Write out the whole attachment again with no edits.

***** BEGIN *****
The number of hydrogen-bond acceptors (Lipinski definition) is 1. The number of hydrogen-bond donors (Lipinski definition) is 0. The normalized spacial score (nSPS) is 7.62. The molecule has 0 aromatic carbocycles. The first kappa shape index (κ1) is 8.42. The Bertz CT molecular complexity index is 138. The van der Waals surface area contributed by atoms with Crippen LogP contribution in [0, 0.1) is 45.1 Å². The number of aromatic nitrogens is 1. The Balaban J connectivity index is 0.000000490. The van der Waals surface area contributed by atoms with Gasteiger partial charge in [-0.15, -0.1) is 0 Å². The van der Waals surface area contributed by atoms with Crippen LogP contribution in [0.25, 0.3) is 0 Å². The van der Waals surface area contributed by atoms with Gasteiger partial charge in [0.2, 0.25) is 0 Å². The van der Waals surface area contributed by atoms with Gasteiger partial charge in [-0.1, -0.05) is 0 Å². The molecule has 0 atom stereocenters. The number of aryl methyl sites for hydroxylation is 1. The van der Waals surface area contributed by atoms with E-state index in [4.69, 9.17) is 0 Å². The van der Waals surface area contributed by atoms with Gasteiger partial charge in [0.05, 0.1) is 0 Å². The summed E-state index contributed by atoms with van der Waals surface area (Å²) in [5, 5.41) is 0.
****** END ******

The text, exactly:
The number of hydrogen-bond acceptors (Lipinski definition) is 1. The number of hydrogen-bond donors (Lipinski definition) is 0. The normalized spacial score (nSPS) is 7.62. The molecule has 0 aromatic carbocycles. The first kappa shape index (κ1) is 8.42. The Bertz CT molecular complexity index is 138. The van der Waals surface area contributed by atoms with Crippen LogP contribution in [0, 0.1) is 45.1 Å². The number of aromatic nitrogens is 1. The Balaban J connectivity index is 0.000000490. The van der Waals surface area contributed by atoms with Gasteiger partial charge in [-0.15, -0.1) is 0 Å². The van der Waals surface area contributed by atoms with Crippen LogP contribution in [0.25, 0.3) is 0 Å². The van der Waals surface area contributed by atoms with Gasteiger partial charge in [0.2, 0.25) is 0 Å². The van der Waals surface area contributed by atoms with Gasteiger partial charge in [-0.1, -0.05) is 0 Å². The molecule has 0 atom stereocenters. The number of aryl methyl sites for hydroxylation is 1. The van der Waals surface area contributed by atoms with E-state index in [4.69, 9.17) is 0 Å². The van der Waals surface area contributed by atoms with Gasteiger partial charge in [0.05, 0.1) is 0 Å². The summed E-state index contributed by atoms with van der Waals surface area (Å²) in [5, 5.41) is 0.